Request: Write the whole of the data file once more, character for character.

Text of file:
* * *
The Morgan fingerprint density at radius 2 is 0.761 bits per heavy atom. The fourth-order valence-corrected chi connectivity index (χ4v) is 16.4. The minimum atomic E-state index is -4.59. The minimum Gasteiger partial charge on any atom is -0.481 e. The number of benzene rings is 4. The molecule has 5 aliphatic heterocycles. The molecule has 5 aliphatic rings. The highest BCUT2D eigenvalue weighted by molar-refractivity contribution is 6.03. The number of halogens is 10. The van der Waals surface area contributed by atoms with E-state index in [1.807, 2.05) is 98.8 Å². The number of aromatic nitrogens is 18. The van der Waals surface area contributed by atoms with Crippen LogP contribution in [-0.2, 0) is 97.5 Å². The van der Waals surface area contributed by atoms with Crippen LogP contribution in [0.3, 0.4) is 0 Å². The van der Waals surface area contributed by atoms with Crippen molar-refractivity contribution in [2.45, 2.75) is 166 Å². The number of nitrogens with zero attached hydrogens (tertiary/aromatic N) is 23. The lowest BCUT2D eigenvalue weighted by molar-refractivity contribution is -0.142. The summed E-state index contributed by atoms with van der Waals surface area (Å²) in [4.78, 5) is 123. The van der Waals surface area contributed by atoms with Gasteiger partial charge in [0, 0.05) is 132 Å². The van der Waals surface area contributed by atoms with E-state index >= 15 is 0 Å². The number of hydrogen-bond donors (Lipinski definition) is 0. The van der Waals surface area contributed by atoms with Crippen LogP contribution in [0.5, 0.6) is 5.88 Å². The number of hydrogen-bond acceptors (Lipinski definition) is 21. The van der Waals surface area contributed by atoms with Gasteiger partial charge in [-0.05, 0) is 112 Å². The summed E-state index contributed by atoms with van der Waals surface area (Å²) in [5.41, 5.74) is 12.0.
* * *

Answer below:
The Morgan fingerprint density at radius 2 is 0.761 bits per heavy atom. The fourth-order valence-corrected chi connectivity index (χ4v) is 16.4. The minimum atomic E-state index is -4.59. The minimum Gasteiger partial charge on any atom is -0.481 e. The number of benzene rings is 4. The molecule has 5 aliphatic heterocycles. The molecule has 5 aliphatic rings. The highest BCUT2D eigenvalue weighted by molar-refractivity contribution is 6.03. The number of halogens is 10. The van der Waals surface area contributed by atoms with E-state index in [1.807, 2.05) is 98.8 Å². The number of aromatic nitrogens is 18. The van der Waals surface area contributed by atoms with Crippen LogP contribution in [-0.2, 0) is 97.5 Å². The van der Waals surface area contributed by atoms with Crippen LogP contribution in [0.3, 0.4) is 0 Å². The van der Waals surface area contributed by atoms with Crippen molar-refractivity contribution in [2.45, 2.75) is 166 Å². The number of nitrogens with zero attached hydrogens (tertiary/aromatic N) is 23. The lowest BCUT2D eigenvalue weighted by molar-refractivity contribution is -0.142. The summed E-state index contributed by atoms with van der Waals surface area (Å²) in [4.78, 5) is 123. The van der Waals surface area contributed by atoms with Gasteiger partial charge in [0, 0.05) is 132 Å². The van der Waals surface area contributed by atoms with E-state index >= 15 is 0 Å². The number of hydrogen-bond donors (Lipinski definition) is 0. The van der Waals surface area contributed by atoms with Crippen LogP contribution in [0.5, 0.6) is 5.88 Å². The number of hydrogen-bond acceptors (Lipinski definition) is 21. The van der Waals surface area contributed by atoms with Gasteiger partial charge in [-0.05, 0) is 112 Å². The summed E-state index contributed by atoms with van der Waals surface area (Å²) in [5.41, 5.74) is 12.0.